Fracture characterisation of Karoo aquifers
Pacome, Ahokpossi Dehouegnon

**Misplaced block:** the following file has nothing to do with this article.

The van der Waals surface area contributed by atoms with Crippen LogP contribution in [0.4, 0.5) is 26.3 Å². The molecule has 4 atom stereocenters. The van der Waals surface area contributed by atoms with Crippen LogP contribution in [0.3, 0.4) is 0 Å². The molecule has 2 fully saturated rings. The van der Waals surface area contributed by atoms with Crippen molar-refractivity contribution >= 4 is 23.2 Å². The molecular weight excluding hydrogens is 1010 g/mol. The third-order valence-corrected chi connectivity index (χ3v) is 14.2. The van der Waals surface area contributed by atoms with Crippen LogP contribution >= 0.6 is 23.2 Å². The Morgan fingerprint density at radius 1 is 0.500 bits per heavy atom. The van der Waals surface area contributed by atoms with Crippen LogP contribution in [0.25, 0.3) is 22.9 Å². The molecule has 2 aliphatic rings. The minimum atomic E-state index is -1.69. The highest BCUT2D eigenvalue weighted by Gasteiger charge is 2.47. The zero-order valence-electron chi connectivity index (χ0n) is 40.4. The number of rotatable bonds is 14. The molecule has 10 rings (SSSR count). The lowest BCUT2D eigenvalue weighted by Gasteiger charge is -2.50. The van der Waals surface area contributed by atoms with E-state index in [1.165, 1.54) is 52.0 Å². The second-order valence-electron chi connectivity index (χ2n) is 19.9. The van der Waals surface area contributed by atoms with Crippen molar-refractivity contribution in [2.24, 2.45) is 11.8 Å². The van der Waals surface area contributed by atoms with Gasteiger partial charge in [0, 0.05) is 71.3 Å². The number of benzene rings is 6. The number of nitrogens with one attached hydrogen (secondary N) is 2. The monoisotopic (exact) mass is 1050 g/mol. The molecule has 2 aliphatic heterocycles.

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English: Fractures are mechanical ruptures in rocks, form by stress (lithostatic, tectonic, and thermal stresses and high fluid pressures) concentrations around flaws, heterogeneities, and physical discontinuities at a variety of scales. In groundwater reservoirs, mainly in those formed within relatively less permeable or hard rocks, connected fractures may form privileged conduits for fluid flow and solute through the rock, and therefore needs to be located and quantitatively (geometry, permeability, and ability to transport solute) appreciated for a better understanding of water flow and mass transport processes in the subsurface. Many techniques have been adapted from petroleum applications to address these issues and are reviewed in the present study with after an overview on geological and geo-mechanical features that evolve fracturing. Very few existing tools are cost-effective and easy to be performed on the field. The FEC (Fluid Electrical Conductivity) based techniques; mainly the single borehole based ones involve often, relatively cost effective equipments and are simple. The present study focus also on the applicability of ―Flowing Fluid Electrical conductivity logging‖ (Tsang et al., 1990; Doughty et al., 2005) and the FEC based dilution test (well dilution) for fracture characterization in the Karoo aquifer. The FFEC is found to be a promising technique for local fracture characterization, mainly in contamination studies (investigation and scenario testing), like in mine environments; and is recommended to be experienced in South-Africa, particularly in the meta-sediments of the Karoo environment. The FEC based dilution test (well dilution) is gaining interest in fracture characterization in South Africa (Mohr Samuel and van Biljon Willem., 2009; Lasher Candice et al., 2009) and has been assessed on two experimental fields in the Karoo Aquifer. The technique is found to constitute a powerful tool for detection of flowing fractures and for qualitative interpretation. The Drost et al (1968) analytical solution suggested for the analysis of the test data (Cook et al., 2001a; Love et al., 2002) have been applied and yielded semi-quantitative values that can be used as first estimation of the groundwater velocity from flowing points into the studied boreholes. However, due to non ideal condition, refinements are still needed mainly for the field procedure and for the consideration of the mass circulation that may be associated with density gradient along the borehole.